Agata-Maria Raatz is not just a violonist, but also a singer and composer – a combination equal parts versatile and promising. While Bach is at the center of her new CD, the surrounding pieces are also intriguing: new and newly discovered music for violin and voice.
The partitas for solo violin by Johann Sebastian Bach belong to the foundational canon of the violon repertoire, especially the second partita with its famous chaconne towards the end. Yehudi Menuhin has called this work the “greatest structure for solo violin in existence,“ and for Joshua Bell, the chaconne is not just one of the “greatest pieces of music ever written, but also one of the greatest human accomplishments in history. It is a spiritually strong piece, emotionally strong, structurally perfect.“ Here, Bach has concluded and perfected something rooted in earlier musical works, for example in the music of Jean-Paul von Westhoff. With the album “Echo of BACH,“ Raatz discovers these roots and continues their growth into the present.
“Discovering the works by Westhoff to me was like finding a key element which filled a crucial lacuna in my musical journey. This work is the first polyphony for solo violin which has survived to this day,“ Raatz explains. Westhoff was regarded as one of the most outstanding violinists of his time. His six suites for solo violin were likely an inspiration for J. S. Bach’s six sonatas and partitas. In the year 1702/03, the two composers crossed paths in Weimar. It is highly likely that they met each other and that the young Bach
familiarized himself with Westhoff’s oeuvre. Raatz comments on this by including motives from Bach’s chaconne in Westhoof’s suite, following the improvisatorial musical praxis of their time.
This recording is further enriched by more recent pieces, among them “Forgetmenot“ by Clara Jaz, the composing alter ego of Raatz. She felt inspired to write this piece by her family history, among other things – in this case the story of her grandfather, who survived the hellish death marches from Stutthof concentration camp and fled to freedom, where he purchased the violin on which Raatz began her career. Inspired by Bach’s chaconne, on the other hand, is “Cette âme a six ailes tout comme les Séra-phins“ (This soul has six wings like the seraphim) by Xavier Dayer. “The balacing between worlds, subtle nuances, and extreme emotions are the font in which this work is written,“ explains Raatz, who also proves with the second sonata by Eugène Ysaÿe that she feels at home in the Romantic solo repertoire as well. This piece likewise has connections to Bach, the “lovely God of music,“ as one documentary TV series once titled.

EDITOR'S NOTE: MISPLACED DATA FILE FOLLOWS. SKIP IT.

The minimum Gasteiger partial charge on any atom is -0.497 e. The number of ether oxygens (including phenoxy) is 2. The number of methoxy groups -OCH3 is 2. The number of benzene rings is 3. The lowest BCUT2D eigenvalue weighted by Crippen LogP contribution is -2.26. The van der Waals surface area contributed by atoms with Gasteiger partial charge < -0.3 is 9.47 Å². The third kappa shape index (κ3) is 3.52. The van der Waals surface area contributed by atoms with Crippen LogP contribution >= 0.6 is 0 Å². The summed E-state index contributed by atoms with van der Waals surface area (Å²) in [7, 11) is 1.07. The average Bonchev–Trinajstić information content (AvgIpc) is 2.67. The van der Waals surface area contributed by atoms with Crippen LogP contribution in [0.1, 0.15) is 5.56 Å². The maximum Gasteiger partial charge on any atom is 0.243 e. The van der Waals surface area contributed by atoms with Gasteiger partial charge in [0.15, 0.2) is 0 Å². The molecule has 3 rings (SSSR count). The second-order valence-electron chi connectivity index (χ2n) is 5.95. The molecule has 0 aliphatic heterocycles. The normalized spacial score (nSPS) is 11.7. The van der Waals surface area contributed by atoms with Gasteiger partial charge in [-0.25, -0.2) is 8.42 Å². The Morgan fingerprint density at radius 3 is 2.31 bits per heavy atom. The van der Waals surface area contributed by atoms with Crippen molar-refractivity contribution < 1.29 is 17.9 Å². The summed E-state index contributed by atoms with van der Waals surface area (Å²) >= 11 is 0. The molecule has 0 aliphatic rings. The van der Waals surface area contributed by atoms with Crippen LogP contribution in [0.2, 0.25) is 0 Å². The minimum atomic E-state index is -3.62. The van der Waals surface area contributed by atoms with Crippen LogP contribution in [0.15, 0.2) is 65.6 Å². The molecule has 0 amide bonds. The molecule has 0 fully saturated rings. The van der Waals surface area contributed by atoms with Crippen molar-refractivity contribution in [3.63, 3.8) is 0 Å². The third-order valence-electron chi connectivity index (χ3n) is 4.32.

Agata-Maria Raatz belongs to a new generation of artists which combine innovative ideas with tradition. She is the author of many projects in which she fuses music with other art forms. In addition to her work as a solo violonist, she composes under the pseudonym Clara Jaz. Her compositions and interpretations have been broadcast on BBC, SFR 2, Catalunya Radio, Polish Radio 2, Radio New Zealand, Sveriges Radio and other stations.
Since her concert debut with the Koszalin Symphony Orchestra at the age of eleven, Agata-Maria Raatz often performs with a diverse range of orchestras. Early engagements were with Camerata Zurich, Bern Symphonz Orchestra, Krakow Symphony Orchestra, and Camerata Bern. Raats has worked with com-posers like Krzysztof Penderecki, Bernard Haitink, Douglas Bostock, Anton Steck and Gordon Bragg. As a passionate chamber musician, she has collaborated with Nigel Kennedy as a member of his ensemble “Orchestra of Life.“ Raatz has played concerts at famous stages like the Royal Albert Hall in London, Symphony Hall in Birmingham, Tonhalle Zurich, Lutosławski Hall in Warshaw, and KKL Lucerne. In addition, she has been a guest at renown festivals like the Murten Classics Festival, Swiss Chamber Music Festival in Abelboden, and the Schleswig-Holstein Musikfestival.
Agata-Maria Raatz has received many important awards, among them the Grand Prize Virtuoso in London and the Orpheus and Hibou-Prize in Switzerland. Furthermore, she was awarded a special prize by the cultural ministry of Poland for her extraordinary musical work. Raatz has gained many impulses and lots of inspiration for her own stylye through collaborations with outstanding masters like Zakhar Bron, Benjamin Schmid and Bartłomiej Nizioł. Together with pianist Marcin Fleszar, she regularly performs as the creative “JAZ Duo“ and presents a broad spectrum of musical pieces, ranging from early baroque music to contemporary sounds. Agata-Maria Raatz plays on the violin of Jean-Baptiste Vuillaume from 1844.